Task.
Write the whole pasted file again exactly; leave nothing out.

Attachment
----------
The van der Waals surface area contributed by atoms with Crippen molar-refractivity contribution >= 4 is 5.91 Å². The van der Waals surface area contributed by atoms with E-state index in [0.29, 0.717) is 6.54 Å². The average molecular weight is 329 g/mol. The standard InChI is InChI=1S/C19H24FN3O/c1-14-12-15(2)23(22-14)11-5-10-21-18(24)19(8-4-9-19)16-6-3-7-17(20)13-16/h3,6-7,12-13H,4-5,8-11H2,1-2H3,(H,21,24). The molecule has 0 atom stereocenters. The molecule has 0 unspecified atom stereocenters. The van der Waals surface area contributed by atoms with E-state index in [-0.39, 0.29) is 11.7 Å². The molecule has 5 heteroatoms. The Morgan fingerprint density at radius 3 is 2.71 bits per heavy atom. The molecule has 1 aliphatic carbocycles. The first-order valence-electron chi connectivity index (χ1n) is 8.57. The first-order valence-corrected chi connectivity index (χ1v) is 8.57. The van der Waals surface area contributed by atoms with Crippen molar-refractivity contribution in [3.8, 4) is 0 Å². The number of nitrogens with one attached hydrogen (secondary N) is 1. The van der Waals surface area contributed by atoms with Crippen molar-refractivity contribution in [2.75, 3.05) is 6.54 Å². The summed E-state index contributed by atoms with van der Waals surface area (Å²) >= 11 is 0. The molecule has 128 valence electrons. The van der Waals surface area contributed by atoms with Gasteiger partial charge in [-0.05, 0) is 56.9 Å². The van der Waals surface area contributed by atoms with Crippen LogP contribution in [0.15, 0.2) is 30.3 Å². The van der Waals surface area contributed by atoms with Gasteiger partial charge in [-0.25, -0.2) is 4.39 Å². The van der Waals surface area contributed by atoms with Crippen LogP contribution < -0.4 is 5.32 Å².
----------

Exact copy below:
The van der Waals surface area contributed by atoms with Crippen molar-refractivity contribution >= 4 is 5.91 Å². The van der Waals surface area contributed by atoms with E-state index in [0.29, 0.717) is 6.54 Å². The average molecular weight is 329 g/mol. The standard InChI is InChI=1S/C19H24FN3O/c1-14-12-15(2)23(22-14)11-5-10-21-18(24)19(8-4-9-19)16-6-3-7-17(20)13-16/h3,6-7,12-13H,4-5,8-11H2,1-2H3,(H,21,24). The molecule has 0 atom stereocenters. The molecule has 0 unspecified atom stereocenters. The van der Waals surface area contributed by atoms with E-state index in [-0.39, 0.29) is 11.7 Å². The molecule has 5 heteroatoms. The Morgan fingerprint density at radius 3 is 2.71 bits per heavy atom. The molecule has 1 aliphatic carbocycles. The first-order valence-electron chi connectivity index (χ1n) is 8.57. The first-order valence-corrected chi connectivity index (χ1v) is 8.57. The van der Waals surface area contributed by atoms with Crippen molar-refractivity contribution in [3.8, 4) is 0 Å². The number of nitrogens with one attached hydrogen (secondary N) is 1. The van der Waals surface area contributed by atoms with Crippen molar-refractivity contribution in [2.75, 3.05) is 6.54 Å². The summed E-state index contributed by atoms with van der Waals surface area (Å²) >= 11 is 0. The molecule has 128 valence electrons. The van der Waals surface area contributed by atoms with Gasteiger partial charge in [-0.05, 0) is 56.9 Å². The van der Waals surface area contributed by atoms with Crippen LogP contribution in [0.15, 0.2) is 30.3 Å². The van der Waals surface area contributed by atoms with Gasteiger partial charge in [-0.25, -0.2) is 4.39 Å². The van der Waals surface area contributed by atoms with Crippen LogP contribution < -0.4 is 5.32 Å².